By Show and Tell
By Byron Graham
By Jamie Siebrase
By Bree Davies
By Zoe Yabrove
By Zoe Yabrove
By Jamie Siebrase
By Emilie Johnson
If I were asked to come up with a list of the most significant contemporary artists working in Colorado, Floyd Tunson would not only be on it, but he'd be near the top. The Manitou Springs-based artist, who taught for decades as a high school art teacher in Colorado Springs, has been exhibiting his intelligent and accomplished neo-pop paintings, prints and installations since the 1970s. Coinciding with a major survey of his work of the last decade or so that's on display at the Colorado Springs Fine Arts Center, Denver's own Sandy Carson Gallery is presenting Rudiments, a solo made up of some of Tunson's recent abstracts. It's one of two single-artist shows at the gallery right now. The other is Lines of Position, which features sculptures by Louisiana ceramic artist Jeremy Jernegan.
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Many of the paintings in Rudiments are enormous, and several are on multiple panels. The Jernegans are a lot smaller, though they're still pretty large and are also multi-part compositions. The disparity of sizes presented an installation problem, because there are only a few walls at Sandy Carson big enough for Tunson's mural-sized pieces. William Biety, the gallery director, solved the problem in a bold, if tremendously risky, way: He mixed the two shows together, putting a Tunson here and a Jernegan there. It's outlandish to make two solos into one duet, but somehow Biety pulled it off. The Tunsons and Jernegans look fabulous together, with each artist retaining his individual autonomy.
It's possible -- in fact I instinctively did it myself -- to view the tandem show as two individual exhibits by first looking at the large Tunsons and then going back around to take in the more subtly appealing Jernegans.
The influence of first-generation pop art has long been present in Tunson's work, and his signature style features photo-based representational imagery that often references the African-American experience. Among all the pop artists, Robert Rauschenberg, as Biety points out, is clearly the main source of inspiration for Tunson, and not only in these paintings. In a similar approach to Rauschenberg's, Tunson places images on top of one another. Another pop device Tunson employs is repetition. In some pieces, he uses dot patterns, and in others, rows of horizontal lines arranged in rectilinear shapes.
Though the paintings in Rudiments are abstract, there's clearly some kind of representational imagery underneath it all. The heroic "Untitled #111," hanging just beyond the reception area, has an almost photographic quality -- though it's impossible to tell what the subjects of the source photos were. People and things on which the likenesses are based are obscured by others that Tunson has stacked up on top of them. He also cuts up the images and reassembles them, thus rendering what would be recognizable unrecognizable. The images, as submerged as they are, do connect these abstracts to Tunson's more straightforwardly representational paintings. Over the decades, he's swung between abstraction and representation, often doing both simultaneously.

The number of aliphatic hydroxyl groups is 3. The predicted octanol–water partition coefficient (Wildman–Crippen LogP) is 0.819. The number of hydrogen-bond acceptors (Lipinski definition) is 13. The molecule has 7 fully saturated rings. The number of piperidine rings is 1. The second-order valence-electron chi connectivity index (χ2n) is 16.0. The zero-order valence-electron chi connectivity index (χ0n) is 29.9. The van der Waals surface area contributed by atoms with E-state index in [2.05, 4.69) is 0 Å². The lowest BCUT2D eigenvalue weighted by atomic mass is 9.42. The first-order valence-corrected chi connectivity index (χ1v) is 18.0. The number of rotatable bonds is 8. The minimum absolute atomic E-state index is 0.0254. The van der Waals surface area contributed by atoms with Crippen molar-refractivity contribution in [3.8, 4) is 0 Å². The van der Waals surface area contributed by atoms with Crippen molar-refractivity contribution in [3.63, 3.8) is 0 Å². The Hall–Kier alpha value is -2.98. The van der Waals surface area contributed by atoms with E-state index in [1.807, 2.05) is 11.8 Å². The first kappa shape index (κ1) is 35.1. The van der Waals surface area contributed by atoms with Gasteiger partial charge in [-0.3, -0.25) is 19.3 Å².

Taking over the north wall at the front of the gallery is "Untitled #110," which is ten feet high and fourteen feet wide. The painting is made up of four separate panels arranged in a grid, and it combines a lot of expressionism with a little representation. I can make out grotesque heads on either side and a fetus placed in the middle, though they may simply be organic shapes.
Sometimes Tunson is very didactic and succinct in conveying messages in his work, as in his famous series on black gang kids that's part of the show in Colorado Springs. In those paintings, which incorporate photocopy transfer, Tunson visually compares the youngsters to canaries in coal mines. To him, they are an early-warning system for society, the way the hapless canaries were for miners, warning them of impending asphyxiation by simply dropping dead. At other times, Tunson's meanings are ambiguous, as in the abstracts that make up Rudiments.
Now it's time to go through the show again and take in the other solo, Lines of Position, made up of ceramic-and-steel wall sculptures by Jeremy Jernegan. These planar constructivist pieces are extremely restrained and therefore need to be examined carefully in order to be fully appreciated. In every perceivable way -- save the fact that both artists' works hang on the walls -- the Jernegans are completely different from the Tunsons.
Jernegan teaches ceramics at Tulane University in what is officially known as the Newcomb Art Department. For ceramic enthusiasts and historians, the name Newcomb really rings the chimes. Newcomb College, formerly a women-only institution, operated an art pottery in the late nineteenth and early twentieth centuries, producing some of the finest art-nouveau ceramics in the United States. Today, pieces made there are displayed in museums around the world.
So Jernegan is the heir to quite a heady tradition, and with the pieces at Sandy Carson, he's clearly holding up his end of it. And like the old Newcomb vases, his work reflects the most advanced artistic currents of its time.
The sculptures are basically constructivist. Jernegan makes a series of steel frames in geometric shapes, then places images -- typically, ocean waves -- in the frames. He then lines them up horizontally in both symmetrical and asymmetrical compositions, mounting most of them so they are canted out from the wall in elaborate arrangements.
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